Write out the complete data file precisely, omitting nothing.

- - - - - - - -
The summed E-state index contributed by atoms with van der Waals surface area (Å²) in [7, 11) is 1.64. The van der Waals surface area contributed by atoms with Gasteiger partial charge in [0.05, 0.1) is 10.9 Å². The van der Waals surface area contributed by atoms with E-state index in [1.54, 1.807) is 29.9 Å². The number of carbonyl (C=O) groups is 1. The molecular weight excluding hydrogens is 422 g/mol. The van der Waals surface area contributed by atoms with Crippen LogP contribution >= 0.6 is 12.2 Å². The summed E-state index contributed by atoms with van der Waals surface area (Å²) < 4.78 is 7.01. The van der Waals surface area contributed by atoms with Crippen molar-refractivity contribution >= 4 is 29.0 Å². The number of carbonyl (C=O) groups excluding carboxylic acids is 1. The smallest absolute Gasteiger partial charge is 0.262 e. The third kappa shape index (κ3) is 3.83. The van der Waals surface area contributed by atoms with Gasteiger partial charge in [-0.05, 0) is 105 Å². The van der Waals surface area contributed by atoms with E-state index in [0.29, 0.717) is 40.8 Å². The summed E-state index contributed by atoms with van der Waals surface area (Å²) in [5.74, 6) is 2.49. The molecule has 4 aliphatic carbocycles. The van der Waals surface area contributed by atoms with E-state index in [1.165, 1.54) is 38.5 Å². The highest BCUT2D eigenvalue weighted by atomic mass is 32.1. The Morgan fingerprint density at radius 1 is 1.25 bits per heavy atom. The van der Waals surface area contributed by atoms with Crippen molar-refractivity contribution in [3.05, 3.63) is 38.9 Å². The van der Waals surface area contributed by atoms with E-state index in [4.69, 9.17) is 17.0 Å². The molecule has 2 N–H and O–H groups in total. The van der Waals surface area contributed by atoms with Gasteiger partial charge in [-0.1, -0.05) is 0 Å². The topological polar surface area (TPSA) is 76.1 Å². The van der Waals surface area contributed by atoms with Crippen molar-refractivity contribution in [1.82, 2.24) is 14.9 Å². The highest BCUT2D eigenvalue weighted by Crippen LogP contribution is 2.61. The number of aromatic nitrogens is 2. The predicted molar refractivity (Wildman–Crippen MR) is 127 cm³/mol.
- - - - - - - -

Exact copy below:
The summed E-state index contributed by atoms with van der Waals surface area (Å²) in [7, 11) is 1.64. The van der Waals surface area contributed by atoms with Gasteiger partial charge in [0.05, 0.1) is 10.9 Å². The van der Waals surface area contributed by atoms with E-state index in [1.54, 1.807) is 29.9 Å². The number of carbonyl (C=O) groups is 1. The molecular weight excluding hydrogens is 422 g/mol. The van der Waals surface area contributed by atoms with Crippen LogP contribution >= 0.6 is 12.2 Å². The summed E-state index contributed by atoms with van der Waals surface area (Å²) < 4.78 is 7.01. The van der Waals surface area contributed by atoms with Crippen molar-refractivity contribution >= 4 is 29.0 Å². The number of carbonyl (C=O) groups excluding carboxylic acids is 1. The smallest absolute Gasteiger partial charge is 0.262 e. The third kappa shape index (κ3) is 3.83. The van der Waals surface area contributed by atoms with Gasteiger partial charge in [-0.05, 0) is 105 Å². The van der Waals surface area contributed by atoms with E-state index in [0.29, 0.717) is 40.8 Å². The summed E-state index contributed by atoms with van der Waals surface area (Å²) in [5.74, 6) is 2.49. The molecule has 4 aliphatic carbocycles. The van der Waals surface area contributed by atoms with E-state index in [1.165, 1.54) is 38.5 Å². The highest BCUT2D eigenvalue weighted by atomic mass is 32.1. The Morgan fingerprint density at radius 1 is 1.25 bits per heavy atom. The van der Waals surface area contributed by atoms with Crippen molar-refractivity contribution in [3.05, 3.63) is 38.9 Å². The van der Waals surface area contributed by atoms with E-state index in [4.69, 9.17) is 17.0 Å². The molecule has 2 N–H and O–H groups in total. The van der Waals surface area contributed by atoms with Gasteiger partial charge in [-0.1, -0.05) is 0 Å². The topological polar surface area (TPSA) is 76.1 Å². The van der Waals surface area contributed by atoms with Crippen molar-refractivity contribution in [1.82, 2.24) is 14.9 Å². The highest BCUT2D eigenvalue weighted by Crippen LogP contribution is 2.61. The number of aromatic nitrogens is 2. The predicted molar refractivity (Wildman–Crippen MR) is 127 cm³/mol.